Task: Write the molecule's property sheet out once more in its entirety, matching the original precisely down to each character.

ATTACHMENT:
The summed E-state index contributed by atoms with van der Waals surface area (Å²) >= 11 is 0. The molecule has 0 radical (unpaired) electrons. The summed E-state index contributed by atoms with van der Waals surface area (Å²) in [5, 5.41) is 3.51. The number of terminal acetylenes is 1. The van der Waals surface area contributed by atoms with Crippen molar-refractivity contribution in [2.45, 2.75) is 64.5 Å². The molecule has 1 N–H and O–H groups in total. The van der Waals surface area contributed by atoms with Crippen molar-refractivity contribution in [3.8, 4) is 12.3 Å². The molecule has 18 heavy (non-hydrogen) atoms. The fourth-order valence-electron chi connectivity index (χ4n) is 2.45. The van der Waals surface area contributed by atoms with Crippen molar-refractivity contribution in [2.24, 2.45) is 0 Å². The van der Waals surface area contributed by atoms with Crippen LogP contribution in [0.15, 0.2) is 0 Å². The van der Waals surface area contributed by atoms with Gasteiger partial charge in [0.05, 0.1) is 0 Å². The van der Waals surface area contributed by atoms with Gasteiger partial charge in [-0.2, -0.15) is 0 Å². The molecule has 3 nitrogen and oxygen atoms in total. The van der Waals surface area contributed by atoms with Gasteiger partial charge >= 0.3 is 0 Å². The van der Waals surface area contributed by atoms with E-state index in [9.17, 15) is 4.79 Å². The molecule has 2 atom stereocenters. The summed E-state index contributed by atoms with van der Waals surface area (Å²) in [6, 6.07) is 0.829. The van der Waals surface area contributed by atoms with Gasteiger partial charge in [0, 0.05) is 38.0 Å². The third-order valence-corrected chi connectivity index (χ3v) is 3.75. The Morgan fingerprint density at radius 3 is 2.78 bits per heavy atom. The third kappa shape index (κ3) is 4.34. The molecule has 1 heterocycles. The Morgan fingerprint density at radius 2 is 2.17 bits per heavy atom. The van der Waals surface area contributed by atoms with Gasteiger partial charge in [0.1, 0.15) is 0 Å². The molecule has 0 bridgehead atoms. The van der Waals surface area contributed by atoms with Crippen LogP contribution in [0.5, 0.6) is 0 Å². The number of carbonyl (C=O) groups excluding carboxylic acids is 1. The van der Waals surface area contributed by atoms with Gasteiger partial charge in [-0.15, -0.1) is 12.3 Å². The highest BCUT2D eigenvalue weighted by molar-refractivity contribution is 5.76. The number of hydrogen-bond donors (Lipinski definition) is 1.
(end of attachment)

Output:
The summed E-state index contributed by atoms with van der Waals surface area (Å²) >= 11 is 0. The molecule has 0 radical (unpaired) electrons. The summed E-state index contributed by atoms with van der Waals surface area (Å²) in [5, 5.41) is 3.51. The number of terminal acetylenes is 1. The van der Waals surface area contributed by atoms with Crippen molar-refractivity contribution in [2.45, 2.75) is 64.5 Å². The molecule has 1 N–H and O–H groups in total. The van der Waals surface area contributed by atoms with Crippen molar-refractivity contribution in [3.8, 4) is 12.3 Å². The molecule has 18 heavy (non-hydrogen) atoms. The fourth-order valence-electron chi connectivity index (χ4n) is 2.45. The van der Waals surface area contributed by atoms with Crippen molar-refractivity contribution in [2.24, 2.45) is 0 Å². The van der Waals surface area contributed by atoms with Crippen LogP contribution in [0.15, 0.2) is 0 Å². The van der Waals surface area contributed by atoms with Gasteiger partial charge in [0.05, 0.1) is 0 Å². The van der Waals surface area contributed by atoms with Gasteiger partial charge in [-0.2, -0.15) is 0 Å². The molecule has 3 nitrogen and oxygen atoms in total. The van der Waals surface area contributed by atoms with Gasteiger partial charge >= 0.3 is 0 Å². The van der Waals surface area contributed by atoms with E-state index in [9.17, 15) is 4.79 Å². The molecule has 2 atom stereocenters. The summed E-state index contributed by atoms with van der Waals surface area (Å²) in [6, 6.07) is 0.829. The van der Waals surface area contributed by atoms with Gasteiger partial charge in [0, 0.05) is 38.0 Å². The third-order valence-corrected chi connectivity index (χ3v) is 3.75. The Morgan fingerprint density at radius 3 is 2.78 bits per heavy atom. The third kappa shape index (κ3) is 4.34. The molecule has 1 heterocycles. The Morgan fingerprint density at radius 2 is 2.17 bits per heavy atom. The van der Waals surface area contributed by atoms with Gasteiger partial charge in [0.1, 0.15) is 0 Å². The molecule has 0 bridgehead atoms. The van der Waals surface area contributed by atoms with Crippen LogP contribution in [0.5, 0.6) is 0 Å². The number of carbonyl (C=O) groups excluding carboxylic acids is 1. The van der Waals surface area contributed by atoms with Gasteiger partial charge in [-0.15, -0.1) is 12.3 Å². The highest BCUT2D eigenvalue weighted by molar-refractivity contribution is 5.76. The number of hydrogen-bond donors (Lipinski definition) is 1.